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St Jude Medical reports on deep brain stimulation study for severe depression

St Jude Medical : 06 May, 2008  (Company News)
St Jude Medical has releases pilot study results from the first multi-centre study investigating deep brain stimulation (DBS) of Brodmann Area 25 for major depressive disorder.
Results of the study found that six months after the procedure, 56 percent of the patients experienced at least a 40 percent decrease in depressive symptoms. Patient's symptoms were measured using a standardised test called the Hamilton Rating Scale for Depression.

Results were presented by Sidney Kennedy, MD, psychiatrist-in-chief with the University Health Network in Toronto. 'Severe depression destroys a person's ability to be productive and have a normal quality of life,' said Dr Kennedy. 'The results from this study are very promising, and we are hopeful that our research will lead to a therapy that can help these patients.'

Prior to beginning the study, all patients were classified as having severe depression after multiple treatments - such as medications, psychotherapy and electroconvulsive therapy - had failed to provide sustained relief from depression. Each study patient had tried a minimum of 12 depression medications over his or her lifetime.

DBS was targeted at an area of the brain known as Brodmann Area 25, which appears to become overactive when people are profoundly sad and depressed. Conducted at three leading Canadian academic medical centres, the study expands and supports the groundbreaking research of Helen Mayberg, MD, and Andres Lozano, MD, which was published in Neuron in March 2005.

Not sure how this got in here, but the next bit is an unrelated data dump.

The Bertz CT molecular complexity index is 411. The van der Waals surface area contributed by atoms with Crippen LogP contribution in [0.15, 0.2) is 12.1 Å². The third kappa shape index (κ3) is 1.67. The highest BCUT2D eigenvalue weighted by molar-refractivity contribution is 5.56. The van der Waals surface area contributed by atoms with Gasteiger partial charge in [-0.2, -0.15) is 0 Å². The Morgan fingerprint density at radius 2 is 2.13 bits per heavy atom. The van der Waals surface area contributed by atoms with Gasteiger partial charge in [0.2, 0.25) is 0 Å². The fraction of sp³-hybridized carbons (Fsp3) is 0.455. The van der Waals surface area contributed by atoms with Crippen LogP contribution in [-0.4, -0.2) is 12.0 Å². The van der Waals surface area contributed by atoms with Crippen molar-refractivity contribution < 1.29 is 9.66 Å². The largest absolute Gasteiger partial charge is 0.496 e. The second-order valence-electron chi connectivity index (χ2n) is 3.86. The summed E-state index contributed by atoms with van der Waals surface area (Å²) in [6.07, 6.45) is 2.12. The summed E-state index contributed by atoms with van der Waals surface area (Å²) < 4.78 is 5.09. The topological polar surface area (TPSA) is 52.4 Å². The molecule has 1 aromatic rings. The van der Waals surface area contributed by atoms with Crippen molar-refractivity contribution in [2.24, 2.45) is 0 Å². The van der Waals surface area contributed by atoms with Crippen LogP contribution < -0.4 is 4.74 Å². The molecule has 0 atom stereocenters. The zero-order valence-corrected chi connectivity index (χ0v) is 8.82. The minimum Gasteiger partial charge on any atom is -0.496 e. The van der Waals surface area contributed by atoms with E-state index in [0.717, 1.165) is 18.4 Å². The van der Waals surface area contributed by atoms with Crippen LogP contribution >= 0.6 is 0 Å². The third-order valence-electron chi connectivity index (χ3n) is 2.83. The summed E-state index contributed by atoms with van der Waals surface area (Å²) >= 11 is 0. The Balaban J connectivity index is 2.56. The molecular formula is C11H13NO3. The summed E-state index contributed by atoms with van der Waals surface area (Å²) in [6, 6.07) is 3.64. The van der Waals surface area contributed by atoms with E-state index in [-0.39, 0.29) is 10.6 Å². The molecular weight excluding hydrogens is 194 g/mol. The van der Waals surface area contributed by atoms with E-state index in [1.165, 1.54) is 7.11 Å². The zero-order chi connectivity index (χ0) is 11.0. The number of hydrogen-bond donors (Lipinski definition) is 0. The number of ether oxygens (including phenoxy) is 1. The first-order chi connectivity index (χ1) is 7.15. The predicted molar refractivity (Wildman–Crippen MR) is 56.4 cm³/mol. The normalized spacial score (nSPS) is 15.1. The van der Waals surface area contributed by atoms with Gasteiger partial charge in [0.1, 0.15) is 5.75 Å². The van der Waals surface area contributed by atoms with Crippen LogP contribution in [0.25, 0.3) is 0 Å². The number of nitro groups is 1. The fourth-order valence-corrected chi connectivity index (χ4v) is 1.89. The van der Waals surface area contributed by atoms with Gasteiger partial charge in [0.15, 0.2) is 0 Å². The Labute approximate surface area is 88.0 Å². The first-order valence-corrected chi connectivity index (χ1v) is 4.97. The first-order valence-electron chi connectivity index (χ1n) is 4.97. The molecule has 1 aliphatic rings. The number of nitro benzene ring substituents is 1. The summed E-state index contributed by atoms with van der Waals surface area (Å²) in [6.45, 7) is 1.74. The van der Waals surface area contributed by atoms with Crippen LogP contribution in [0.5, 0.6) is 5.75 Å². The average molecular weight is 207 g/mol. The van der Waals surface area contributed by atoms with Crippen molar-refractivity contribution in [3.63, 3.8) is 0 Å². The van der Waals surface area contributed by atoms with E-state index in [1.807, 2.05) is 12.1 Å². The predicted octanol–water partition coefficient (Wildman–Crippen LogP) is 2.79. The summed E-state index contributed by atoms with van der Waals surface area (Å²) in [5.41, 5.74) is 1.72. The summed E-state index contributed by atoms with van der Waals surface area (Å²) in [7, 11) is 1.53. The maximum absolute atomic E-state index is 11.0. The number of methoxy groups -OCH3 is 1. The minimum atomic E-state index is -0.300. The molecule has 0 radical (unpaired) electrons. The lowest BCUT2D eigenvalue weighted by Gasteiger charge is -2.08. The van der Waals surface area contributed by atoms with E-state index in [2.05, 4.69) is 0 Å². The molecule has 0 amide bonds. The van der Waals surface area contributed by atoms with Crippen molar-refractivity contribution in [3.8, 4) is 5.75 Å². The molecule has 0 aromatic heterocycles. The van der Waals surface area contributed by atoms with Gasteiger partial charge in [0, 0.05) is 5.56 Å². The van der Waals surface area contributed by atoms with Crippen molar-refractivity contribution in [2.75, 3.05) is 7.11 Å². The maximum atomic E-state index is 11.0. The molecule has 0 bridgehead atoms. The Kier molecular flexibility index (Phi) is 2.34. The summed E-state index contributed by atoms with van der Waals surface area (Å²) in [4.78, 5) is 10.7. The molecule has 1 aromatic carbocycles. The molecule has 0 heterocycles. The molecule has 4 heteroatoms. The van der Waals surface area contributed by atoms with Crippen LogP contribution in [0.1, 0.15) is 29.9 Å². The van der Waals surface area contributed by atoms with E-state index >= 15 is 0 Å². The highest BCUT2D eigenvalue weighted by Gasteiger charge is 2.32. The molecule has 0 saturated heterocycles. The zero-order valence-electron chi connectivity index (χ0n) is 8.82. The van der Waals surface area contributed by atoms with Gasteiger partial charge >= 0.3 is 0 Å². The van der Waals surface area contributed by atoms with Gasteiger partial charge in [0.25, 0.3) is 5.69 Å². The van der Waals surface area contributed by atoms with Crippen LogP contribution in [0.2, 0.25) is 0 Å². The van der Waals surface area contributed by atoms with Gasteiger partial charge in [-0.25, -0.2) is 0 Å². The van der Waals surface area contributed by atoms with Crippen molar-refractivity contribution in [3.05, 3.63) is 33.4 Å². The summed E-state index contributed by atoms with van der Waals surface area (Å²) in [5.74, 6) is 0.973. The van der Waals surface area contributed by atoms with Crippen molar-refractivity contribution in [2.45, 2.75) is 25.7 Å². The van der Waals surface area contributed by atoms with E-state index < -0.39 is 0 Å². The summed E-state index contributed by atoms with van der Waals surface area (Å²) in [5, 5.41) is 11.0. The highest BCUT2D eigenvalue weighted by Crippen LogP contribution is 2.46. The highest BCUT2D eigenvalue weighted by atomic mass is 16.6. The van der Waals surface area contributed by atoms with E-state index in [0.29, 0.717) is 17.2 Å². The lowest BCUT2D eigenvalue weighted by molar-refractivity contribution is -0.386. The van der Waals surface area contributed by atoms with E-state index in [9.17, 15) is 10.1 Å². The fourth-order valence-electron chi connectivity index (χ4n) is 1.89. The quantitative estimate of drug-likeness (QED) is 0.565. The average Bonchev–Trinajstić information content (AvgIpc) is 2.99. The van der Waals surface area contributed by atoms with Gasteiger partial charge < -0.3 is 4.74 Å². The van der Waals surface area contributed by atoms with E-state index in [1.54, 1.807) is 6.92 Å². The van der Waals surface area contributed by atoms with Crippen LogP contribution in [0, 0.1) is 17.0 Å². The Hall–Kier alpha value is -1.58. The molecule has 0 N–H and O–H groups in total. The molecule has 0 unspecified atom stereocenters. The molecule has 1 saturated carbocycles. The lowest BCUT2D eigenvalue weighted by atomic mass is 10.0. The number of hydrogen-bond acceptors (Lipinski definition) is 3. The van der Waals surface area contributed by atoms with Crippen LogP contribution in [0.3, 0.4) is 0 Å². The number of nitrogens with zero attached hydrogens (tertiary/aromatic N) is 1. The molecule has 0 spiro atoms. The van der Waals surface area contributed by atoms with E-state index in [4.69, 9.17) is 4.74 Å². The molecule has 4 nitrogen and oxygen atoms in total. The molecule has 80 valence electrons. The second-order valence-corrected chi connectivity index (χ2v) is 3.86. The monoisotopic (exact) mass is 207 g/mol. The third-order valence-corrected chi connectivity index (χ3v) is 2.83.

On average, the 20 study participants had suffered from depression for more than 20 years; they were disabled and unable to work at the time of enrollment. The study also found that:

- At their most recent psychiatric evaluation, 78 percent of the patients experienced at least a 40 percent decrease in depressive symptoms.

- Three of the study patients are considered to be in remission.

- Eight patients have re-engaged in life activities such as work, school, relationships and travel.

In the study, DBS was delivered through the St Jude Medical Libra Deep Brain Stimulation System, which delivers mild electrical current from a device implanted near the collarbone; the device is connected to small electrical leads placed at specific targets in the brain.

'These results are important as they help establish the body of evidence that will continue to move depression research forward,' said Chris Chavez, president of the St Jude Medical ANS Division. 'We are committed to leading the development of products that can make life better for patients suffering from this debilitating condition.'

Based on the results of this research, St Jude Medical announced the Broaden (BROdmann Area 25 DEep brain Neuromodulation) study in February 2008, to further investigate the use of DBS for major depressive disorder. A controlled, multi-center, blinded clinical study, Broaden is being conducted in the USA under an Investigational Device Exemption (IDE) from the US Food and Drug Administration (FDA).

St Jude Medical owns the intellectual property rights and has various patents issued and pending for the use of neurostimulation at Brodmann Area 25.
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